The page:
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Clin Invest Med. 1990 Oct;13(5):247-55.

Evaluation of hepatic venous balloon occluder to estimate portal pressure.

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Department of Pharmacology and Therapeutics, Faculty of Medicine, University of Manitoba, Winnipeg.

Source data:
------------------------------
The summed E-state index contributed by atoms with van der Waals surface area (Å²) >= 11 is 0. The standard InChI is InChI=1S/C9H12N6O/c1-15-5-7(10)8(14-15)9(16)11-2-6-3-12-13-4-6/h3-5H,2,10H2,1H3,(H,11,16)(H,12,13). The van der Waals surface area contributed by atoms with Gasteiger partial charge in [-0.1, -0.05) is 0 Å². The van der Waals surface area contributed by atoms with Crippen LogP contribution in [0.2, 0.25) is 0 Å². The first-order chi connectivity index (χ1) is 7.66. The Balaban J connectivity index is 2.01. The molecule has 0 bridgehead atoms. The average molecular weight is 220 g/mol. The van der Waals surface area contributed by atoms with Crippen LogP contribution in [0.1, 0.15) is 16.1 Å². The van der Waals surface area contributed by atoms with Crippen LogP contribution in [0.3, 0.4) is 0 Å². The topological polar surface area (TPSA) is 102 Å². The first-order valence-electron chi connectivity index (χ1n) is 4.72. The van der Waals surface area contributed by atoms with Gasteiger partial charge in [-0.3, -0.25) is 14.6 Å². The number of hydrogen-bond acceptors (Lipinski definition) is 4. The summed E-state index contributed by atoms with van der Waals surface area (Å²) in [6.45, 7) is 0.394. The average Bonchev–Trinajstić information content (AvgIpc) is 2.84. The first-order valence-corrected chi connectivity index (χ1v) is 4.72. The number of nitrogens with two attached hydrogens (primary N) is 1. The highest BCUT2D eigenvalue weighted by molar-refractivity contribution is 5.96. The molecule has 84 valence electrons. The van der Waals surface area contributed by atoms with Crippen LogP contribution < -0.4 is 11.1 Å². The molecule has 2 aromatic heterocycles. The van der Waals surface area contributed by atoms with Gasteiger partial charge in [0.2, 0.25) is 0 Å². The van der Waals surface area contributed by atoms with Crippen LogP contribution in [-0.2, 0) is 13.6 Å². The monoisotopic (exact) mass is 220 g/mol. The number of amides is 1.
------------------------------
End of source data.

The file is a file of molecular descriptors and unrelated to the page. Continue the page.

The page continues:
The hepatic venous balloon occluder method of estimating portal venous pressure (PVP) was evaluated in cats and dogs, during basal state and active vasoconstriction, and during passive presinusoidal resistance elevation in cats. In the dog, the balloon catheter measured a pressure not different from PVP when the balloon was inflated both in basal state and during active vasoconstriction induced by hepatic nerve stimulation, intraportal infusion of histamine or norepinephrine, regardless of whether the balloon was distal or proximal to hepatic venous sphincters. In the cat, the inflated balloon measures a pressure not different from PVP in basal state but slightly overestimated PVP during nerve stimulation or norepinephrine infusion in some protocols. Blood clots were injected intraportally in cats to produce a pure, passive presinusoidal resistance as shown by unchanged intrahepatic pressure but elevated PVP. The balloon method accurately measured PVP in this condition and clearly cannot differentiate pre- from postsinusoidal resistance sites in cats or dogs. The balloon method and the classical wedged pressure method will represent PVP when resistance is primarily postsinusoidal; they provide different measurements when resistance is presinusoidal, the wedged method representing intrahepatic pressure but the balloon method reflecting portal pressure. These differences require confirmation in human presinusoidal cirrhosis.

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